Here is what can easily happen when you ride dirt with hard luggage on your motorcycle – a broken ankle.

In March of 2013 I came upon the rider in the above picture on one of the dirt roads in Big Bend National Park. He was riding a 1200GS with hard bags and at a loose section he dabbed a foot down. It is the most natural thing in the world to dab your foot when you are riding slow in the dirt and your bike gets a little off balance. The challenge with putting your foot down is that when you plant your foot it is no longer moving.  But the bike continues to move and that hard bag is right there, ready to trap your foot and ankle beneath its hard bottom as the bike rolls forward. That is what happened to the above rider. In the blink of an eye his foot got trapped beneath the hard bag and the next thing he knew his ankle was broken. He had been there about an hour when my group came upon him. We sent for help and a few hours later the park service was able to rescue and transport him to a hospital.

The same thing darn near happened to me a few years back, on a ride down in Mexico. I was riding a KLR with hard bags across this river…

…and as I exited the water on the far side of the river the bike got out of shape in the soft sand. Without even thinking about it, I put my left foot down to prevent the bike from falling and promptly ran over my foot and ankle with the hard bag. Unlike the unlucky guy in Big Bend I was in deep sand, which gave way beneath my foot, providing enough wiggle room for my leg so that my ankle did not break. Bruised and sore, but not broken. I was really lucky.

The thing is before I crossed the river I knew not to put my foot down for fear of breaking my ankle on the hard bags, but dabbing a foot in a loose spot is as natural as breathing. I certainly wouldn’t want to bet my ankle on being able to stop a very fast instinctive movement before it occurs.

Also, note that the issue isn’t that hard bags crush your foot/ankle/leg in a crash (though that could conceivably happen too). The issue is that when you put your foot down (which is highly likely when riding dirt) it will get rolled over by the hard bag, breaking it. Then you will crash. The hard bag breaking your ankle will cause the crash.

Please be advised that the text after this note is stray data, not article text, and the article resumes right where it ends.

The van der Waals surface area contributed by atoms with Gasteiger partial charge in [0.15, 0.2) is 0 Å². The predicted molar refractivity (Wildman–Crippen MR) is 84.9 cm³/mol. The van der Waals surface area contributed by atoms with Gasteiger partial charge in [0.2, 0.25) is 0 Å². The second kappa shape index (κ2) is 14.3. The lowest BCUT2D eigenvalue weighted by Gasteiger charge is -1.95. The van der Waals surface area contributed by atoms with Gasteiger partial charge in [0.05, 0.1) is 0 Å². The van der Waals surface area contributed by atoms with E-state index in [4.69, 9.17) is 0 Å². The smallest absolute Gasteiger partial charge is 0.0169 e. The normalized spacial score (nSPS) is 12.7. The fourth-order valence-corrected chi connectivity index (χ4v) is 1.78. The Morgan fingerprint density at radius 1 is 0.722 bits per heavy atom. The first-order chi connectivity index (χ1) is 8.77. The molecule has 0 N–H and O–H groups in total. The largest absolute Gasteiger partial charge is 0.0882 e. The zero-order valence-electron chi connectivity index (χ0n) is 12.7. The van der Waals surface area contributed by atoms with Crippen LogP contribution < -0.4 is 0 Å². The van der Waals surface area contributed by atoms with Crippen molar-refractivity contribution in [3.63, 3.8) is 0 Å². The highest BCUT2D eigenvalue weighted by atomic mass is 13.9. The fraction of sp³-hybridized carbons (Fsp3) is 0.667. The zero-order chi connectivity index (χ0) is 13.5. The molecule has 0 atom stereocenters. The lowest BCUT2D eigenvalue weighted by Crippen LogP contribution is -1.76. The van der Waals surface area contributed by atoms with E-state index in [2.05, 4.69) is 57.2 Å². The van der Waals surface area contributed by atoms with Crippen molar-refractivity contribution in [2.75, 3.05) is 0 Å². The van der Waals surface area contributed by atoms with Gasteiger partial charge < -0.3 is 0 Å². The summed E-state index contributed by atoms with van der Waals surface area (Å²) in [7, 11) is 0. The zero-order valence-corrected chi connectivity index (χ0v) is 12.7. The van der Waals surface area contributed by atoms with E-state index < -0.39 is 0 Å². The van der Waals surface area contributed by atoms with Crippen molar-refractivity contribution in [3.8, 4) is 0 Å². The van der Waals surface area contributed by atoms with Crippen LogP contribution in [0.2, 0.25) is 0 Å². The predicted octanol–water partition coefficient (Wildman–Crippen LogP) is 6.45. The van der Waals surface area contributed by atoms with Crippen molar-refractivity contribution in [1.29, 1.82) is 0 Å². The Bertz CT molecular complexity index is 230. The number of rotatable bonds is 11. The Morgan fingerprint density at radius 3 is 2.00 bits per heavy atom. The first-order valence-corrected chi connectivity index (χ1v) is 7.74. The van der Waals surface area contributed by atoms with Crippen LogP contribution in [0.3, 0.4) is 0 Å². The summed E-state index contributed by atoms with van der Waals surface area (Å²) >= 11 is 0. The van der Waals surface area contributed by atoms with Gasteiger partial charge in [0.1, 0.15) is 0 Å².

What should you do?  Don’t ride your motorcycle off-pavement with hard bags.  Use soft luggage instead, like the Dirtbagz in the picture below.

 Yes, soft bags are less secure and weatherproof than soft bags.  But that is still better than a broken ankle.  Trust me on this.


Hard luggage in the dirt — 2 Comments

  1. Pingback:Should I use hard luggage? | The Texas Adventure Company

  2. Yep, I’ve heard this before. Other experienced adventure riders think that soft bags are also better for the gear like cameras and other electronics because they don’t vibrate against the hard metal in a soft bag. I think the hard bags look better to some riders because they think their stuff will be safe from theft if locked in a hard trunk. Which may be true, but the time that your stuff really disappears is when you’re in the hospital getting your leg set after breaking it on your expensive TT or Jesse case.

    Of course the real key here is keep your darn feet on the pegs! Standing up usually makes it much harder to dab.

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